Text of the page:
Whether in sports or business, it’s the difference between success or failure. This is a story that could happen to anybody, but for purposes of illustration, I will use a very gifted family.
Two millennials are playing golf. They are sons of a former semi-pro pitcher who starred in the College World Series. Despite their limited business experience, they are killing it in their respective fields.
The older son is an attorney, recruited out of college by New York’s largest law firm. He’s on the litigation team that argues eight-figure lawsuits. The younger son is a corporate account executive for one of the largest, most competitive recruiters on the planet. They both earn high six-figure incomes and enjoy all the trappings of successful executives twice their age. And mental toughness plays no small role in their lives.
The golf round starts out with a friendly bet, but after three holes with the score tied, they opt to make it a cumulative bet, plus side bets on hitting greens, making one-putts, longest drives, making sandies, etc.
Perseverance, determination, mental toughness, call it what you want. They are now on the 18th hole and the score is tied. If one of them can win this hole, he will earn about $100. But it’s not about the money, is it?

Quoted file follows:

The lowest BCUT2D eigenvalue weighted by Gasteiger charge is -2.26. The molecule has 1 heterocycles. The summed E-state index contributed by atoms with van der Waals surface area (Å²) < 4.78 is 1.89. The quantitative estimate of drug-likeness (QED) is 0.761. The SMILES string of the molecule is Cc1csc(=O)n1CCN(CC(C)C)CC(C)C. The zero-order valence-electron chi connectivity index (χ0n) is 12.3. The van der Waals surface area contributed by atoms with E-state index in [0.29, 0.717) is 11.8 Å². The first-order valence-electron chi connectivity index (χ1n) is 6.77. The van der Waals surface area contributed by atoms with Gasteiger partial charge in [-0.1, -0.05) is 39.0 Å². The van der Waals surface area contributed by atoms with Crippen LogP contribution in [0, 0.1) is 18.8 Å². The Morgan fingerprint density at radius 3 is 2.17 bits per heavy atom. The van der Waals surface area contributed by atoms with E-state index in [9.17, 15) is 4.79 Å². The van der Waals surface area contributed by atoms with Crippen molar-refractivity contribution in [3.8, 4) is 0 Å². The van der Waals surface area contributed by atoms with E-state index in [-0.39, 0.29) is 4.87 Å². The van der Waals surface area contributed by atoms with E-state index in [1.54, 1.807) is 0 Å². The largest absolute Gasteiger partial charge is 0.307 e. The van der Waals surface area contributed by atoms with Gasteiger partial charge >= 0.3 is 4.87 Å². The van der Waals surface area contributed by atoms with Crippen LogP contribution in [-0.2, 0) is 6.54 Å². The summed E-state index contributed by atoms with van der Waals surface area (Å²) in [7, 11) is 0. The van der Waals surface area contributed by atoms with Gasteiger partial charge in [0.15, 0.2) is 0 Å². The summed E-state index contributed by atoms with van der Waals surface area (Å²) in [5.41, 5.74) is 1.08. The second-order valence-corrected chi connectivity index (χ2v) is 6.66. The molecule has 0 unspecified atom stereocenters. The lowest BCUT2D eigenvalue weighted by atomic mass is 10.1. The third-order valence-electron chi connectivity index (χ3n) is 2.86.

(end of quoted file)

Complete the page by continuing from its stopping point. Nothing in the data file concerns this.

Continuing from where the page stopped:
The tee shot is over a typical small pond. It’s an easy enough shot with an iron, and with a driver, the pond is a mere distraction.
The adrenalin is flowing, and they both know they can win this match. The older brother tees off first. He tees the ball a little low and tops the shot. The topspin caused by the miss-hit results in a short, low trajectory with the ball dropping into the middle of the pond.
Dismissing the error, he knows he can still win. He tees another ball higher to prevent the same error. But this time, his clubhead swings lower and slides under the ball, grazing it slightly. The ball goes fifty feet in the air, but only 25 feet forward. It lands with a splash, and the younger brother starts laughing and comments, “I was about to call the infield fly rule, but I realized what you were trying to do. I’ve never seen anyone hit a flop shot with a driver. And now I know why.”
Suddenly, all the attributes that made him successful, dissipate. Enraged, he tosses his driver. The $400 club windmills across the pond, but unfortunately falls short of the opposite bank. With his anger still bubbling, he takes his golf bag and throws it into the pond.
He then challenges his brother. “If you can hit your drive across the pond, I’ll concede the match.”
Bursting with confidence, brother number two steps up to the tee takes a perfect practice swing, stands over the ball a second or two, and takes a mighty swing. The ball travels on a line drive, six inches above the ground, and crashes through the brush on the near bank. But the velocity of the ball carried it into the pond. He quickly grabbed another ball, only to repeat the same shot.
Knowing how easy it was for him to win the match, his anger far exceeded his brother’s. And tossing his clubs in the pond was not going to assuage his fury. He had to make an even bigger statement.
It proved to be an expensive day when the fines and cart recovery were added to the cost of the clubs, greens fees, beer, and travel.
Author’s Note: Most of my writing is based on actual events, but in this case, it contains a healthy dose of conjecture.